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Overtaxing Same-Sex Couples

Overtaxing Same-Sex Couples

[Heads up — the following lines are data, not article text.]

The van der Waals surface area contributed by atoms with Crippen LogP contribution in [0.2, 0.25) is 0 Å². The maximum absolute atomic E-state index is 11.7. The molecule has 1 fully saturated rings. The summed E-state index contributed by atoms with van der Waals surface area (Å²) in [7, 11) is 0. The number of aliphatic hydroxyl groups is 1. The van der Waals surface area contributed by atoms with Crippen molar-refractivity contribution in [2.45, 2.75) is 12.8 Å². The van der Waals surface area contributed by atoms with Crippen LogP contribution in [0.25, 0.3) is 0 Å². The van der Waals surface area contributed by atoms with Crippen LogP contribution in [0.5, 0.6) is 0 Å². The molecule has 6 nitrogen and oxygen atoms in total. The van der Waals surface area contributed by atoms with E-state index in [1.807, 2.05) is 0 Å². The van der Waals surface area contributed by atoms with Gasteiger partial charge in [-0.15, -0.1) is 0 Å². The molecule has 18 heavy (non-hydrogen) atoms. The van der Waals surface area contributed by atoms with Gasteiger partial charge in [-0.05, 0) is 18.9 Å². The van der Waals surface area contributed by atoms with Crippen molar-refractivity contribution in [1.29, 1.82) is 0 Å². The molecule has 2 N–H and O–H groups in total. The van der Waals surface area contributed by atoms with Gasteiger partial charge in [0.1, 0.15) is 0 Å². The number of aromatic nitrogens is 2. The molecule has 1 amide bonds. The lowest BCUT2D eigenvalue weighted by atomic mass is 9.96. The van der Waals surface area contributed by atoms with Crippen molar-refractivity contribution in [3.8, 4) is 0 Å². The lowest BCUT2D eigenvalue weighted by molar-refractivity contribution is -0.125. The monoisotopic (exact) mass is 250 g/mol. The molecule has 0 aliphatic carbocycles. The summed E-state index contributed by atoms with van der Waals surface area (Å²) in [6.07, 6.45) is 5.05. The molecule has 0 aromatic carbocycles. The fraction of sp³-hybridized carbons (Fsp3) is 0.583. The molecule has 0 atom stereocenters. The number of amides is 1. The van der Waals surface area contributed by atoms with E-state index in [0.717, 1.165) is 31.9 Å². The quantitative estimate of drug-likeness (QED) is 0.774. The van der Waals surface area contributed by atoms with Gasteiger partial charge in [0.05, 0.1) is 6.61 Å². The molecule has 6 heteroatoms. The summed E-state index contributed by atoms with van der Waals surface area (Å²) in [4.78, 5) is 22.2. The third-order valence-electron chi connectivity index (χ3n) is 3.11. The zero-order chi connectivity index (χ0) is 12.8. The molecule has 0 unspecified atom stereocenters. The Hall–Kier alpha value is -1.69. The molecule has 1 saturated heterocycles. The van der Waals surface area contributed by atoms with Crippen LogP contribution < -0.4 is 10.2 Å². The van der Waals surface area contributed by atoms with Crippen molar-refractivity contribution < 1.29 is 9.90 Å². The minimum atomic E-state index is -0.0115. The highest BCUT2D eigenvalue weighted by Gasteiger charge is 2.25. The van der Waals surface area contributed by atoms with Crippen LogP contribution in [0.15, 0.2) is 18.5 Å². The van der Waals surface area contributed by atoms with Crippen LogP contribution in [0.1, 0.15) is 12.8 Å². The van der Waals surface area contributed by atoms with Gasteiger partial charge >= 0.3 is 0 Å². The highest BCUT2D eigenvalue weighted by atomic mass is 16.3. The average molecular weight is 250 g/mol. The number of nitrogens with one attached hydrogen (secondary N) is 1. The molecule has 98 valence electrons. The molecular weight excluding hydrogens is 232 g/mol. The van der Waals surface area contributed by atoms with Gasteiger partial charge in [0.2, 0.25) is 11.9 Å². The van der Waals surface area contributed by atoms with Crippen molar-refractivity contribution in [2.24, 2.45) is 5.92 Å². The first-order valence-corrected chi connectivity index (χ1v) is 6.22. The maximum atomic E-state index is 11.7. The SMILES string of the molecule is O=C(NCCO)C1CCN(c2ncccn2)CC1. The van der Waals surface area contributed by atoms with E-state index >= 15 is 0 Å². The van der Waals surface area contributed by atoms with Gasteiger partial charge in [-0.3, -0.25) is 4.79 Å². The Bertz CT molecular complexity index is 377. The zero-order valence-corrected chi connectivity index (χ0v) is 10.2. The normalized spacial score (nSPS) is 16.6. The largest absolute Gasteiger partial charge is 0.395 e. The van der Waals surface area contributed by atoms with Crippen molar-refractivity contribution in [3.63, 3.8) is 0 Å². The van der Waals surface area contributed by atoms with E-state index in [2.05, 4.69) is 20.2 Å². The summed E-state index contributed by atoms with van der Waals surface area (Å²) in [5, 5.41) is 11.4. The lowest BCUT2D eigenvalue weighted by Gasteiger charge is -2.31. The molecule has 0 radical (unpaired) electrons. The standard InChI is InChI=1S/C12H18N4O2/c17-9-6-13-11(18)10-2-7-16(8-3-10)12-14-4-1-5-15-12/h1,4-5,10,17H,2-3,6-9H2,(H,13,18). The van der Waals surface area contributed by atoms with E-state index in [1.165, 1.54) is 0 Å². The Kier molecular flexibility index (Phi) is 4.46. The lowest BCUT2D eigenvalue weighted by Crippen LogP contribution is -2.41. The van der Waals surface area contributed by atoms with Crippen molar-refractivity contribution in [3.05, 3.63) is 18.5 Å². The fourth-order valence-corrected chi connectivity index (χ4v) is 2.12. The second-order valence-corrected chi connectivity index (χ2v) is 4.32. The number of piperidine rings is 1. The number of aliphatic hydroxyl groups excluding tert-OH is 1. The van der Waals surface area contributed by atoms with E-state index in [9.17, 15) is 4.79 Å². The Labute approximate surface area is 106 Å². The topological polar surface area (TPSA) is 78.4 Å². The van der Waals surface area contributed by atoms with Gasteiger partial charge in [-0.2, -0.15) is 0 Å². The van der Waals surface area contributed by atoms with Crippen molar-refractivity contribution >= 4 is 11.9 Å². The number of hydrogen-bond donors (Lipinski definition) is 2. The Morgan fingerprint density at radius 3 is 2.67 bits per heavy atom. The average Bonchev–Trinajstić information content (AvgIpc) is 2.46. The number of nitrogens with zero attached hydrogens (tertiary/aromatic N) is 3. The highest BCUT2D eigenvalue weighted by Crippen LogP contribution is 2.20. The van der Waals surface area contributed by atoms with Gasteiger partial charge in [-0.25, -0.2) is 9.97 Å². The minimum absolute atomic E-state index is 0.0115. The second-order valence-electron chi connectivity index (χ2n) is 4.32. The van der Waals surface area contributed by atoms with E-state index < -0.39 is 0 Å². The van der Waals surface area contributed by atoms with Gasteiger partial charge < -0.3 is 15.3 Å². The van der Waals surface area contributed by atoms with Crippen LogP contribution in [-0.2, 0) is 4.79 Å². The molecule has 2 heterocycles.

By Scott Forsyth This article appeared in the ‘Daily Record’ on April 8, 2009. Four weeks ago I updated you on the status of three cases involving the recognition of marriages between persons of the same sex validly performed outside of New York. The first arose in Monroe County and featured an employee of MCC who wanted the county to cover her spouse under its contract with Blue Cross Blue Shield. Martinez v. Monroe County, 50 A.D.3d 189 (Fourth Dept. 2008). The others feature groups of workers seeking benefits for their same-sex spouses. All of the employees won. Many private and government employers routinely provide fringe benefits, such as health insurance, to the same-sex spouses of employees. What is the downside to that policy? Employees will be taxed on the value of the benefits, in contrast to employees who are married to persons of the opposite sex. Section §106 of the Internal Revenue Code excludes from gross income the value of “employer-provided coverage under [a] health plan.” By regulation, the IRS has expanded the exclusion to coverage of the spouse and the dependents of an employee. Treas. Reg. §1.106-1. Neither the IRC nor the regulations define “spouse,” however. Normally, the tax law would default to state law for that definition, but Congress intervened in 1996. Fearful that states would allow same-sex marriages and, in doing so, trigger federal benefits, Congress adopted the Defense of Marriage Act, which states in relevant part that “[i]n determining the meaning of any act of Congress, or of any … regulation, … the word ‘spouse’ refers only to a person of the opposite sex who is a husband or a wife.” 28 USC §1783C. As a result of the Act, the IRS is required to treat same-sex spouses differently from spouses of the opposite sex. The former, for one, cannot file jointly, and the value of all employer-provided fringe benefits — not just health — must be counted as gross income. Employers must withhold federal tax on the value of the fringes, and a surviving same-sex spouse does not qualify for the marital deduction. The list goes on. Where does the Act leave the New York State Department of Taxation and Finance? In a quandary. Last year, Gov. David A. Paterson instructed all state agencies to comply with Martinez. Most agencies responded by announcing that they would recognize same-sex marriages if those marriages were entered into validly outside of New York. Three years ago, the Department of Taxation and Finance issued an opinion that a same-sex couple married in Canada cannot file a joint return in New York. That portion of the opinion is supported by two explicit statutes that tie state filing status to federal filing status. The opinion then concluded that the department would not recognize same-sex marriages for any purpose. This is dictum. New York does not have a statute or a regulation on the subject of health coverage. Instead, the state attempts to incorporate by reference the federal definition of gross income, “unless a different meaning is clearing required.” The federal definitions are contained in the “internal revenue code of 1986, and any amendments thereto, and other provisions of the laws of the United States relating to federal income taxes.” Tax Law §607(a). Could New York exclude from state income the value of health benefits provided same-sex spouses? Yes. The regulation adding spouse is not part of the “internal revenue code of 1986” and, technically, is not a law. The IRS, an agency just like the state’s taxation department, issued it. The Defense of Marriage Act only restricts the federal government, and explicitly permits states to give “legal effect” to same-sex marriages solemnized in another jurisdiction. Legal effect includes defining the tax treatment of those marriages, to the extent that the IRC has not already done so. Excluding the value of health care coverage from New York gross income would bring the department in line with Martinez and the 120 years of case law that preceded it. Once a person establishes that he or she entered into a valid marriage outside of New York, he or she has been treated as married for all purposes. The department might argue that having different tax treatments of health coverage will impede the orderly administration of the tax laws, but that overlooks the fact that New York’s tax law makes 27 modifications to federal gross income and offers taxpayers myriad credits not available at the federal level. Preparing the New York income tax return is no easy task. April 15 is approaching quickly, and the department dithers. Hopefully, it will break its long silence by announcing that the value of health care provided to the same sex-spouses of employees is not income.

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